The chicken is left to cook in its own sweet time and in a separate pan, we stir-fry green peppers, more onions, the shredded carrots, and peas. The aroma of the spices is hitting us full force and my stomach rumbles in anticipation. Luckily, there are only a few more steps left before we can grub. The veggies and rice are added to the pot of chicken along with tomato paste and a bunch of water. We take turns tasting and assessing the spice and salt levels and once we declare the dish to be perfect, we close the top of the pot once again and hungrily huddle around it in anticipation distract ourselves by prepping the salad, setting the table, and chatting. Bev shares the incredibly romantic story of how her daughter, Steph, came to marry her Jordanian husband. In a nutshell: love at first sight on a horse ride in Petra led to a whirlwind cross-continent romance. *SWOON.*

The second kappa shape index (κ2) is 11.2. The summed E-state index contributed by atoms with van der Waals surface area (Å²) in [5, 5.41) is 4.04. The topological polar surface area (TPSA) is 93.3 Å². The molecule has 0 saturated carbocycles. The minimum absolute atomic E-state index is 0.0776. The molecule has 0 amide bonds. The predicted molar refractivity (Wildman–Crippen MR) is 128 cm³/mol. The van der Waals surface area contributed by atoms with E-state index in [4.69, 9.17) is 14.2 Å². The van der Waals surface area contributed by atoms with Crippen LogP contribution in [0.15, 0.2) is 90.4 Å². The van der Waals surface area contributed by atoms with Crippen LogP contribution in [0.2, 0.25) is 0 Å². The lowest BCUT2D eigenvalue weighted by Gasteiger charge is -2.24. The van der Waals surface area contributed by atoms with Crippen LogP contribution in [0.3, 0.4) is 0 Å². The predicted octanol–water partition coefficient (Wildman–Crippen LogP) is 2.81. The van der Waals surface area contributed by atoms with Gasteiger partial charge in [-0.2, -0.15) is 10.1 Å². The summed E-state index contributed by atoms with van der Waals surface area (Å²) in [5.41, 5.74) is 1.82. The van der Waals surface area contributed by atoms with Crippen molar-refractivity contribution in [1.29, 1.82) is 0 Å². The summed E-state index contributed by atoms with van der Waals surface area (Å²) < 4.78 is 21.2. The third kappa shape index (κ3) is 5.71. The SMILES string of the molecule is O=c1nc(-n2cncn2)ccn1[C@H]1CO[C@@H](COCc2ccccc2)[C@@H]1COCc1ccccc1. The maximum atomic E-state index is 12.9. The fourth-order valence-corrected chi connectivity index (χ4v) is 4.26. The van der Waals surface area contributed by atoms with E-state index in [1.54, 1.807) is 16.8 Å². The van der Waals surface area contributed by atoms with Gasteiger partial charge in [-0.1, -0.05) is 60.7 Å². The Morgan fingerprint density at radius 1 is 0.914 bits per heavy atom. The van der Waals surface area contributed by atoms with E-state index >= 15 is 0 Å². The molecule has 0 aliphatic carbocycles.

20 minutes later, the kabsa is ready. Fedaa manages to impressively flip the entire pot of rice onto a serving plate – magic, I tell you! – while Callum, Josie and I inhale the spicy aroma and try not to drool. Of course, nobody is allowed to eat until I take photos…how else am I supposed to visually capture the essence that is Jordanian food?
We dig in and the table is silent for a few minutes as everyone eagerly chows down, scooping yogurt and salad onto the kabsa as instructed by our hosts. That’s how the Jordanians eat kabsa, they inform us.